Coventry had a steady quarter and finished joint fifth in our poll, receiving one of its highest scores for its products.
Hollingworth is impressed by how the lender can move quickly on pricing when necessary but still sticks to the withdrawal notice that it promises to intermediaries. He adds: “Service is clearly at the heart of Coventry’s proposition too, which boosts confidence.”
Merrett agrees and says the lender consistently had the best service this quarter and across the whole of 2015.
Harle is also a fan. She says: “Coventry was brilliant in Q4 with good products and BDM support. It’s a lender that tries to do things, as opposed to not doing things.”
However, not all panel members’ dealings with Coventry have been plain sailing during the past three months. Riach Financial Advisers mortgage broker Bob Riach says, although the lender often has market-leading fixed rates, it can be strict on underwriting.
“If the clients pass the underwriting, the offer is normally produced in a reasonable timescale, and the changes Coventry has made to its online application system are a big improvement.”
But Riach says Coventry is one of the few lenders that deduct a client’s pension contributions as an outgoing for affordability.
He says: “I recently submitted an application for a police officer. After Coventry checked his payslips, it deducted his £400 per month pension contribution as an outgoing and rejected the application loan amount.”
Clifford has mixed views, saying: “Coventry often requires only the latest payslip and P60 and the valuation is instructed straight away so the process is very quick.
“The only problem that continues to crop up is with the accountant’s references, which are sent via a secure email that accountants cannot open, leading to the references having to be posted and then posted back because they are not accepted by the lender via e-mail. This tends to cause severe delays.”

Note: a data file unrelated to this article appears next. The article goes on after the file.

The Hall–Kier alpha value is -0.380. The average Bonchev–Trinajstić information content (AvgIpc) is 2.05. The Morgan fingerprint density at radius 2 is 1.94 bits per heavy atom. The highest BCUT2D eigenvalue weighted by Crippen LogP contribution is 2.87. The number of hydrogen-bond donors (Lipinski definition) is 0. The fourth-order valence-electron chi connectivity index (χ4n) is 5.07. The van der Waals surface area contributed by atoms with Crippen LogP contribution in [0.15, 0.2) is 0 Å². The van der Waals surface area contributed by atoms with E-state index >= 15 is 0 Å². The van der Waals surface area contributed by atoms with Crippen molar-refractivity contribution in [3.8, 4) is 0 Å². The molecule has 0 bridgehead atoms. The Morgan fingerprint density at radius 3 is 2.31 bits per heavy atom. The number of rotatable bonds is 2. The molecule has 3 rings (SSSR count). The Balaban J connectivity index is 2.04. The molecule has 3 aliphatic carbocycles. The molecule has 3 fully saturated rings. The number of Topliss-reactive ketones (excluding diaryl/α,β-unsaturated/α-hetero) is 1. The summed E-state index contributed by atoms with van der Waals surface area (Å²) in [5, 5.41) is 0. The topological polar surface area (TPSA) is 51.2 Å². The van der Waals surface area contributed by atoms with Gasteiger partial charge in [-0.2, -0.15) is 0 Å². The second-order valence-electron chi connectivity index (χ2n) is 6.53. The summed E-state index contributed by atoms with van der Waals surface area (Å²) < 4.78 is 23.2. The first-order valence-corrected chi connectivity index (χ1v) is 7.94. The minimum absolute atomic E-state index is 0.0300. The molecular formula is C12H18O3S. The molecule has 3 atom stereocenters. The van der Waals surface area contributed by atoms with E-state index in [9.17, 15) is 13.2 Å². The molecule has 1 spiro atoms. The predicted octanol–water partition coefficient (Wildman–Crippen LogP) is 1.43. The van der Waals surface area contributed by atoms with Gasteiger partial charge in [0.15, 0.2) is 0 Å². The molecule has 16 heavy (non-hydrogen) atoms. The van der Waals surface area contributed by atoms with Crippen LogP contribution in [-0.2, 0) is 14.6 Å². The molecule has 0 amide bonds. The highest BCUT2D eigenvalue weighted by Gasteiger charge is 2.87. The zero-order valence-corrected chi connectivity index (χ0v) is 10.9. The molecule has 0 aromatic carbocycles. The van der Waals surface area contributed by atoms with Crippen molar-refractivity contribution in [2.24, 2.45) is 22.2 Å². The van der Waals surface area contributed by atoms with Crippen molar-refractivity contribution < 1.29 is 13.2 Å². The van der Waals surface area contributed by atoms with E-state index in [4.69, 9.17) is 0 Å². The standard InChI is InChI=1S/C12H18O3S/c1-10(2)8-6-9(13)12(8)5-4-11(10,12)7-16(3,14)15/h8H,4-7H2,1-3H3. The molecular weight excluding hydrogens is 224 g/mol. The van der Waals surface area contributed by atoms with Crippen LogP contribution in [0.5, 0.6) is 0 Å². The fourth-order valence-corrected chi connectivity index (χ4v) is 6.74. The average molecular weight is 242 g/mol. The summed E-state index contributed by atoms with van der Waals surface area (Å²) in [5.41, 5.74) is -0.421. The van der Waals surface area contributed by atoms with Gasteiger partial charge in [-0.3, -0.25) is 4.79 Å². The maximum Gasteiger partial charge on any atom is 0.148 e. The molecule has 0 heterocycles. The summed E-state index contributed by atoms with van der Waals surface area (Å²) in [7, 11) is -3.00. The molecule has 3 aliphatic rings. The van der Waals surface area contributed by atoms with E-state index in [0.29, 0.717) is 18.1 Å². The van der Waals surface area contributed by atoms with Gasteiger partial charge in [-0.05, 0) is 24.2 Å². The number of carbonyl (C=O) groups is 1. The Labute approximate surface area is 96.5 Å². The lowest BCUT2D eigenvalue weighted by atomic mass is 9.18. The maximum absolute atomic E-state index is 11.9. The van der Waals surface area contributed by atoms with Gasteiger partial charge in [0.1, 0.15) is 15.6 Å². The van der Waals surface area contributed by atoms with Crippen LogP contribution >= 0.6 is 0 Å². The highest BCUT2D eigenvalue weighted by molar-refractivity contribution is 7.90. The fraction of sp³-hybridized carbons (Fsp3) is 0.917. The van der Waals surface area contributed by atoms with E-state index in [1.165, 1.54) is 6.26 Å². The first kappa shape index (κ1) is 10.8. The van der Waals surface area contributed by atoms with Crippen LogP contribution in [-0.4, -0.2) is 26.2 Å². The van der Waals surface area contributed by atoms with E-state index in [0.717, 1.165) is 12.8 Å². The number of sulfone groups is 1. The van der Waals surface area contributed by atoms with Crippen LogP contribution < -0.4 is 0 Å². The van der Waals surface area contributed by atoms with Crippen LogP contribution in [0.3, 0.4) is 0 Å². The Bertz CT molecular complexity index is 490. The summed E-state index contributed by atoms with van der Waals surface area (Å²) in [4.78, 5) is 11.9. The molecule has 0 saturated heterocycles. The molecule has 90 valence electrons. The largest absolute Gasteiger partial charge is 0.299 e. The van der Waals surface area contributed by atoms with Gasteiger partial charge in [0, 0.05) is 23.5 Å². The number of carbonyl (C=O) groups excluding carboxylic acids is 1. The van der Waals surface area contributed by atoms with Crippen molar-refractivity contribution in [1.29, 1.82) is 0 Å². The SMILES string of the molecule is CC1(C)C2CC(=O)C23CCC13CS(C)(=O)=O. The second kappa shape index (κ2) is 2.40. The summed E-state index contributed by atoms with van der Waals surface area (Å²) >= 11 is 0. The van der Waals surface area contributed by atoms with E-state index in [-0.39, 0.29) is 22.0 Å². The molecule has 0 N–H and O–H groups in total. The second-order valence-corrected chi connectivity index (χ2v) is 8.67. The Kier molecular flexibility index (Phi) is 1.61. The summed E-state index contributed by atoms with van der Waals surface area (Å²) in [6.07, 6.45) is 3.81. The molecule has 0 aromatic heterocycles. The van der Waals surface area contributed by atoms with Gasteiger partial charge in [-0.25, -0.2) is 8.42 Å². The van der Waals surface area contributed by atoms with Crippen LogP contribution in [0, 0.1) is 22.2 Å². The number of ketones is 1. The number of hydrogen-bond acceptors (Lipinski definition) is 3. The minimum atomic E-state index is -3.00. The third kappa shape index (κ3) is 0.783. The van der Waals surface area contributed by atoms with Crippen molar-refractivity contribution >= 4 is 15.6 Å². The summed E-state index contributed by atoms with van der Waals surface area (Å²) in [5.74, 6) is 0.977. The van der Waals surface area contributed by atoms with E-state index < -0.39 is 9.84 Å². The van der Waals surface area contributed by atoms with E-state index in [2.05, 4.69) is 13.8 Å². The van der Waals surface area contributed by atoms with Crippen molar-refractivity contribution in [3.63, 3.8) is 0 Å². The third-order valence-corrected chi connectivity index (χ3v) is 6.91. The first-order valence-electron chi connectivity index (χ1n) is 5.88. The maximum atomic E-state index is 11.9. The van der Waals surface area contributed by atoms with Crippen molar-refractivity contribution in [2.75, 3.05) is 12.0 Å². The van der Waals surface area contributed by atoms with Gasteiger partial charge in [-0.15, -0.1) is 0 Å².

Skipton Building Society
Skipton sits alongside Coventry in joint fifth, gaining one place on last time. The building society seems to be a favourite among the panel.
Strutt says: “Skipton has some great rates and is pushing hard to get more applications. Incredibly, 95 per cent of its business was submitted through brokers last year.”
Clark thinks the lender combines “excellent rates, good BDM coverage and refreshing flexibility on some of its criteria to good effect”.
TenetLime members also offer praise. “Skipton has proactive underwriting and excellent customer service,” says Harle. “It also knows how to read and interpret accounts, thanks to a Deloitte-managed monthly training programme.”
While Merrett deems Skipton “the most improved lender of 2015”, not all panel members have been impressed. Clifford says his firm has processed very few applications with Skipton recently, which could be down to its poor rates.
“The application process is simple and, if issues are occasionally encountered, they are always solved. It does, however, view the use of overdrafts very strictly in the underwriting process, which can stop cases being placed,” he says.
Clydesdale has advanced two places in our poll to seventh. The panel appear to be fans of the lender’s niche outlook but less so of its systems.
Merrett says the lender has made useful product improvements and seen a good increase in residential business as a result.
Clark, meanwhile, observes that Clydesdale’s service has gone on improving and its unusual criteria continue to make it a home for more challenging cases.
Hollingworth says it remains high on many brokers’ list as a big lender that can think differently. But Clifford points to its “unclear process mapping, errors, inconsistencies, packaged documents that go missing and system problems”.
He adds: “Communicating with the BDM is unhelpful; they are often unsure about criteria. It also has no affordability calculator so you can’t gauge whether to place business with it.”
Tenet members also have reservations about Clydesdale. “It can be difficult to get documentation to it and its online facility is not the best,” Harle says.